Even though they had eight available spots on the 40-man roster, second most in MLB, the Cubs opted to protect only four players from the Rule 5 Draft on December 12. Catcher Miguel Amaya was a no-doubter all the way around, righty Tyson Miller was the most obvious pitcher, and shortstop Zack Short has the kind of all-around skill to contribute in Chicago. Flame-throwing righty Manny Rodriguez was a surprise because he’s never pitched above A-ball, but that elite velocity is enticing.
Outside of the intriguing Rodriguez, the most interesting aspect of the Cubs’ 40-man decisions was who they chose to leave unprotected. Before we continue, I suppose I should offer a brief explanation of all this for those who aren’t fully aware of how it works. At a certain point, a minor leaguer becomes eligible for the Rule 5 Draft and can be protected by his team by being placed on the roster.
A team that selects an eligible player in the draft must pay his original team $50,000, then must keep that player on the 25-man (or 26 for next season) roster for the entirety of the next season and have him active for a minimum of 90 days. If those conditions aren’t met, the player must be offered back to his original team for a $25,000 fee. There’s more to it than that, but now we’ve all got enough info to be dangerous.
The Cubs actually had 79 minor leaguers eligible for the Rule 5 Draft heading into Wednesday, but most of those are in no danger of being plucked away by another team. There are, however, a few prospects who could be chosen, including Dakota Mekkes, Jhonny Pereda, and Oscar De La Cruz. But given the stipulation of keeping a player on the MLB roster all season, all three were risks the Cubs were willing to take.
Of the remaining 72 unprotected players, the one who stands out as most likely to be selected by another team is catcher P.J. Higgins. The 26-year-old is capable of playing both corner infield spots in addition to his duties behind the plate and could even play second base if the Brewers saw fit to select him. His bat looks to be coming around as well, with an .895 OPS at Triple-A standing out as the best of his professional career.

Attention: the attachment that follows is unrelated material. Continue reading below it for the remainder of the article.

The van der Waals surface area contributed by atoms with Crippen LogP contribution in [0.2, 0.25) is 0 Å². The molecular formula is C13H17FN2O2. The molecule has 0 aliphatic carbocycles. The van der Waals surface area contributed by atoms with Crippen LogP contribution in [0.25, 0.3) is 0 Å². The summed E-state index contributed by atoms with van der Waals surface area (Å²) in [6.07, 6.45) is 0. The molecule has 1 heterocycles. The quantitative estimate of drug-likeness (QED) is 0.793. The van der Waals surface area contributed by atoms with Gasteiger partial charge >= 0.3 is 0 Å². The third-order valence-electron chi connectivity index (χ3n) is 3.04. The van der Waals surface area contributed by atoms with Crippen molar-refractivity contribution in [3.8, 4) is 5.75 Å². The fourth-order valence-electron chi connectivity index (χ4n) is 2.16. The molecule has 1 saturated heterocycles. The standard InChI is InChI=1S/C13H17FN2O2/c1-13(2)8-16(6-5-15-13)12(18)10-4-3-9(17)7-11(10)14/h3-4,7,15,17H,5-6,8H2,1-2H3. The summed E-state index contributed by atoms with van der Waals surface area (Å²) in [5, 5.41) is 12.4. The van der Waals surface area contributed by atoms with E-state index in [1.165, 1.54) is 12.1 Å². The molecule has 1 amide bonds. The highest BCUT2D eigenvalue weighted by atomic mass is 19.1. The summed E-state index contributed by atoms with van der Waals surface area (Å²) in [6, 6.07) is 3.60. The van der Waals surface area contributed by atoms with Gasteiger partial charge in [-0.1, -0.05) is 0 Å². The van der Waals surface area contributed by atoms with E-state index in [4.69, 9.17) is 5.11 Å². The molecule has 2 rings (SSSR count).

That defensive versatility and maturing offensive output should be very attractive to several other teams, especially with the 26th man a reality for 2020. As proposed, the roster changes coming to MLB would add one player to the active roster and mandate a 13-man pitching staff, which means that extra man is a position player. Higgins fits that role well, especially because he’s very solid behind the plate.
While the circumstantial evidence alone points to Higgins being plucked away, Arizona Phil of The Cub Reporter provided additional confirmation of that eventuality in a Wednesday comment to an ongoing thread. Citing a source, AZ Phil said Higgins was most likely to be selected and that he “will almost certainly” remain on that team’s 25-man. And this isn’t just some rando with a tin foil hat, dude’s got his finger on the pulse of the system like almost no one since the late John Arguello.
First.Pitch.120: Without citing the source, I can say that other than Miguel Amaya, no Cub eligible for selection in the 2019 Rule 5 Draft is more-likely to be selected (if left unprotected) than P. J. Higgins, and if Higgins is selected, the Cubs will almost certainly not get him back.
While he’s not a top 10 or top 15 prospect and might have a greater value to at least one other organization than to the Cubs, as far as his actual value to the Cubs is concerned (that is, why they would care about losing him and not getting him back), Higgins fits the profile of an ideal “26th man” if the 26th man must be a position player and not a pitcher (which is how the rule has been proposed), but even beyond that, Higgins has developed into an above-average defensive catcher with a plus arm who has the athleticism and versatilty to play other positions (1B-2B-3B), and his bat showed significant improvement in 2019.
There are a few other prospects for whom you might want to keep your fingers crossed, though none are particularly likely to be snatched away next month. Jordan Minch is a lefty who came on strong in the Arizona Fall League and is posting bigger strikeout numbers. Michael Rucker got a boost of helium when he started lighting up radar guns this past season, and fellow righty Bailey Clark has legit stuff as well.
If the Cubs are able to hold onto all the pitchers in question here, not to mention some of the young guys already on the 40-man and those like Brailyn Marquez who don’t need to be added yet, they’ve got the makings of a fine staff. One might even go so far as to say that we’re on the cusp of seeing the organization turn a corner in it’s long-running quest to develop waves of homegrown pitching.
So even if they have one less catcher to throw to, things are most definitely looking up for the Cubs’ system.